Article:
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Cambridge University to Study the Possible Threats of Artificial Intelligence



By Catherine Groux
Posted November 26, 2012 02:00 PM

A British university plans to study possible threats to humanity from artifical intelegince (AI).
A British university plans to study possible threats to humanity from artifical intelegince (AI).
People who watch Arnold Schwarzenegger's "Terminator" movies might think it's insane to believe advanced computers and robots could take over the planet.  But Cambridge University scientists do not think it's so far-fetched; the British institution is planning to open a Center for the Study of Existential Risk, unofficially dubbed the center for "Terminator studies," Fox News reports.

At the center, experts from disciplines like philosophy, biology, robotics and economics will come together to discuss possible threats that artificial intelligence (AI) poses to humanity.

"Our goal is to steer a small fraction of Cambridge's great intellectual resources, and of the reputation built on its past and present scientific pre-eminence, to the task of ensuring that our own species has a long-term future," the center's website states. "In the process, we hope to make it a little more certain that we humans will be around to celebrate the university's own millennium, now less than two centuries hence."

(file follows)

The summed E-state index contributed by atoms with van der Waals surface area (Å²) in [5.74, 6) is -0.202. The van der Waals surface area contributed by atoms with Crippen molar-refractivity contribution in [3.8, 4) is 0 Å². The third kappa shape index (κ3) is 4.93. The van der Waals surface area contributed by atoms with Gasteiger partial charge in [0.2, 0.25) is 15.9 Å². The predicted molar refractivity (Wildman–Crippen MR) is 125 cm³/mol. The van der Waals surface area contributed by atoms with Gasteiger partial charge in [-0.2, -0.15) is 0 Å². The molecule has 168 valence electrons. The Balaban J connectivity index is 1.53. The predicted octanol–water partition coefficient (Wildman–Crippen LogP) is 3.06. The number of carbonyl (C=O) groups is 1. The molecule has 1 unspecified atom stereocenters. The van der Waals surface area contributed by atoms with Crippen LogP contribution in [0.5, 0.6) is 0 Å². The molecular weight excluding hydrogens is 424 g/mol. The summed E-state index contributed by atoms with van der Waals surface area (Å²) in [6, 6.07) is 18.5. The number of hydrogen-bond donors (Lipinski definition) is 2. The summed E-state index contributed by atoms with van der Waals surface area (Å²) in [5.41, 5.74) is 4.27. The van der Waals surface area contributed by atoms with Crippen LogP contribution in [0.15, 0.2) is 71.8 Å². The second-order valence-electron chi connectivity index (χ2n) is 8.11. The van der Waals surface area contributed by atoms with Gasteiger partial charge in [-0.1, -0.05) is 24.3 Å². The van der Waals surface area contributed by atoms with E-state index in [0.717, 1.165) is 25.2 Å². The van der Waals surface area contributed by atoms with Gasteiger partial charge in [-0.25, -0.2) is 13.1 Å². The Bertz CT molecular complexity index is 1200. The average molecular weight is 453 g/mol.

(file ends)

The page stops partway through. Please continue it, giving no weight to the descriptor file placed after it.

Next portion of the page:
The center was founded by Jaan Tallinn, the co-founder of Skype, Martin Rees, a professor of cosmology and astrophysics, and Huw Prince, a professor of philosophy.

"We have machines that have trumped human performance in chess, flying, driving, financial trading and face, speech and handwriting recognition," Professor Price told Fox News. "The concern is that by creating artificially intelligent machines we risk yielding control over the planet to intelligences that are simply indifferent to us and to things we consider valuable."

Professor Rees holds a similar opinion, which he outlined in his 2003 book Our Final Hour.  Though most scientists and engineers are skeptical of his outlook, Rees states in his work that humanity has a 50% chance of surviving to the year 2100, largely due to the imposing threat of modern technology.

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